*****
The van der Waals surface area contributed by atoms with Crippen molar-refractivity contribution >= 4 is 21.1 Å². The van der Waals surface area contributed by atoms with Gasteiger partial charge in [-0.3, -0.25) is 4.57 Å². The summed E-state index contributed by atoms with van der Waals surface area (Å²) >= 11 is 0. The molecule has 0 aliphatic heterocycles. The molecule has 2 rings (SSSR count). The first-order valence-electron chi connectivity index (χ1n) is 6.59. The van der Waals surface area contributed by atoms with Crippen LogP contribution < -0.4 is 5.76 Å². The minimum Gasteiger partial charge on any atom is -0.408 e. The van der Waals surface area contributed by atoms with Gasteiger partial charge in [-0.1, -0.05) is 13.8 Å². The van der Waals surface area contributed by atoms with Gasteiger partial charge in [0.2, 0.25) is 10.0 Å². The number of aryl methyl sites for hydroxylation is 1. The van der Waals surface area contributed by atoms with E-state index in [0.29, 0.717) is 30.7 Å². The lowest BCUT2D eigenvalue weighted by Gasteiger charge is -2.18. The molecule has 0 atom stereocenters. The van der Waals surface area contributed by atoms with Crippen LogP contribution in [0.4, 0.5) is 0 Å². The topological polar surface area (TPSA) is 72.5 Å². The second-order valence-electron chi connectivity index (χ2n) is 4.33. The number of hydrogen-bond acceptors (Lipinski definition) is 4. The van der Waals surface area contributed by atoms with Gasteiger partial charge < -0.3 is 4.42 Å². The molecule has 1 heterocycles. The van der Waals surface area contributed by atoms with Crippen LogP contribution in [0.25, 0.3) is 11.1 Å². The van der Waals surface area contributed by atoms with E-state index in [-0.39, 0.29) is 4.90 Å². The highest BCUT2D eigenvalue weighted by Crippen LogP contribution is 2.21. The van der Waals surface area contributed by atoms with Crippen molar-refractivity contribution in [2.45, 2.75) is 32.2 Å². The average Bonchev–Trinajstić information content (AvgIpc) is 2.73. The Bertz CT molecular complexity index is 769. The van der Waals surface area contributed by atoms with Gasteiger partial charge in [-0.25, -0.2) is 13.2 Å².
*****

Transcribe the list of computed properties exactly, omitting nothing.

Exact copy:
The van der Waals surface area contributed by atoms with Crippen molar-refractivity contribution >= 4 is 21.1 Å². The van der Waals surface area contributed by atoms with Gasteiger partial charge in [-0.3, -0.25) is 4.57 Å². The summed E-state index contributed by atoms with van der Waals surface area (Å²) >= 11 is 0. The molecule has 0 aliphatic heterocycles. The molecule has 2 rings (SSSR count). The first-order valence-electron chi connectivity index (χ1n) is 6.59. The van der Waals surface area contributed by atoms with Crippen LogP contribution < -0.4 is 5.76 Å². The minimum Gasteiger partial charge on any atom is -0.408 e. The van der Waals surface area contributed by atoms with Gasteiger partial charge in [-0.1, -0.05) is 13.8 Å². The van der Waals surface area contributed by atoms with Gasteiger partial charge in [0.2, 0.25) is 10.0 Å². The number of aryl methyl sites for hydroxylation is 1. The van der Waals surface area contributed by atoms with E-state index in [0.29, 0.717) is 30.7 Å². The lowest BCUT2D eigenvalue weighted by Gasteiger charge is -2.18. The molecule has 0 atom stereocenters. The van der Waals surface area contributed by atoms with Crippen LogP contribution in [0.4, 0.5) is 0 Å². The topological polar surface area (TPSA) is 72.5 Å². The second-order valence-electron chi connectivity index (χ2n) is 4.33. The number of hydrogen-bond acceptors (Lipinski definition) is 4. The van der Waals surface area contributed by atoms with Gasteiger partial charge < -0.3 is 4.42 Å². The molecule has 1 heterocycles. The van der Waals surface area contributed by atoms with Crippen LogP contribution in [0.25, 0.3) is 11.1 Å². The van der Waals surface area contributed by atoms with E-state index in [-0.39, 0.29) is 4.90 Å². The highest BCUT2D eigenvalue weighted by Crippen LogP contribution is 2.21. The van der Waals surface area contributed by atoms with Crippen molar-refractivity contribution in [2.45, 2.75) is 32.2 Å². The average Bonchev–Trinajstić information content (AvgIpc) is 2.73. The Bertz CT molecular complexity index is 769. The van der Waals surface area contributed by atoms with Gasteiger partial charge in [-0.25, -0.2) is 13.2 Å².